Peter Katz, president and CEO of the Mountain View Chamber of Commerce, said the stories are similar to what he has been hearing from businesses in Mountain View for months. He said it's been difficult to understand the inconsistencies between state and local public health orders, particularly when the business community isn't included when crafting public health guidelines.

"Our businesses are demonstrating a willingness to follow the rules," Katz said. "The challenge is that the rules keep changing, or that there are rules that seem to apply to one kind of business but not another."

Katz also advocated for some type of financial aid to businesses that will bear the brunt of the county's more restrictive public health order, many of which have "suffered immensely" over the last six months.

Elected officials from Gilroy and San Jose also made a pitch during the press conference for reopening businesses under the state's guidelines. San Jose City Councilman Johnny Khamis said cities and counties rely on a robust local economy for their revenue, and that getting people back to work is the only plausible path forward. Government funding to keep businesses afloat won't be enough, he said, particularly when faced with declining tax revenue.

"Government can't be all about saying 'No,' because there is no amount of government-run programs that will help the unemployed stay in their homes," Khamis said.

Find comprehensive coverage on the Midpeninsula's response to the new coronavirus by Palo Alto Online, the Mountain View Voice and the Almanac here.

Kevin Forestieri writes for the Mountain View Voice, a sister publication of PaloAltoOnline.com.

Comments

ALB
Registered user
College Terrace
on Sep 14, 2020 at 5:13 pm
ALB, College Terrace
Registered user
on Sep 14, 2020 at 5:13 pm
11 people like this

I listened to Dr. Jeff Smith who on Sunday spoke about Santa Clara County's regulations on Supervisor Joe Simitian's Town Hall. I agree with the county executive and Dr. Cody that we do not want indoor dining at this time. Just take a cold fish eye look at Georgia and other states where that is allowed. Look at the close gatherings of young people especially at schools like Northeastern in Boston where students would not agree to follow the rules. Now we have spikes at many campuses. We all want to go to a restaurant and bar. These are hard times but we have to adhere to the prudent guidance of our public health officials.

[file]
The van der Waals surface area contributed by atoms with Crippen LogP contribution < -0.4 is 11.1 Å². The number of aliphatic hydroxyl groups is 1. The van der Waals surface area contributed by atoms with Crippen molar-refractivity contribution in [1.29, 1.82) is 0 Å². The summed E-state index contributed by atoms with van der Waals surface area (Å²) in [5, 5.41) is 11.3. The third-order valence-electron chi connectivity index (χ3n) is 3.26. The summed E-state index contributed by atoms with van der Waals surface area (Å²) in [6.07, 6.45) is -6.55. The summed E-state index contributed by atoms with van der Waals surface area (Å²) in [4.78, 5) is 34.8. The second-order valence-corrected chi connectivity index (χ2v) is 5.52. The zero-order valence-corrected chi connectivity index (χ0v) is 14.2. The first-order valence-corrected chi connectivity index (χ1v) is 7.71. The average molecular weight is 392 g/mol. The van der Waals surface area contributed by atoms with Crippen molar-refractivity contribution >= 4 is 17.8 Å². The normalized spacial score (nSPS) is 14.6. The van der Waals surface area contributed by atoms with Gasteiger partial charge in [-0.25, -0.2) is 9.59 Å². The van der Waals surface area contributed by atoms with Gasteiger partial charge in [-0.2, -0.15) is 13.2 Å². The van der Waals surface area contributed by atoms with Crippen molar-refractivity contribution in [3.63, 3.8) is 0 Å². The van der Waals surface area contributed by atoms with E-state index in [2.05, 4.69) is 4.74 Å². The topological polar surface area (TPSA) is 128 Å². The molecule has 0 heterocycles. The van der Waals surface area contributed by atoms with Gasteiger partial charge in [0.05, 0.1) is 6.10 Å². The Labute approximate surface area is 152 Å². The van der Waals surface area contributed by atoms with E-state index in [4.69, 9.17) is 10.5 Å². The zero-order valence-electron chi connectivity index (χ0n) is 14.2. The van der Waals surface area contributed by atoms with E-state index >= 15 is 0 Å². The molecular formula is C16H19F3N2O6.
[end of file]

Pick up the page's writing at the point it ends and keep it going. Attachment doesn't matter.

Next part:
Anonymous
Registered user
Duveneck/St. Francis
on Sep 14, 2020 at 7:37 pm
Anonymous, Duveneck/St. Francis
Registered user
on Sep 14, 2020 at 7:37 pm
22 people like this

How about localizing the stats? Santa Clara County, for example, is large geographically as well as highly populated. But continuing to penalize the extreme north county, (such as Palo Alto), because there are challenges in East San Jose seems unnecessary.
We have no control over their crowded settings, immigrant status and compliance with quarantining, etc. I read that these ARE challenges in that region and I am sorry about it, but do not agree the business community and resident population of downtown Palo Alto should be held responsible for a section of San Jose that’s 25 odd miles away.


chris
Registered user
University South
on Sep 14, 2020 at 8:06 pm
chris, University South
Registered user
on Sep 14, 2020 at 8:06 pm
8 people like this

Resident,

There are no wall between the cities in the Bay Area. You mention East San Jose but you don't mention East Palo Alto or East Menlo Park. You also don't mention the safety of the workers as well as the customers. The workers are exposed to hundreds of customers a day. Even if the infection rate is low, that is a high degree of exposure.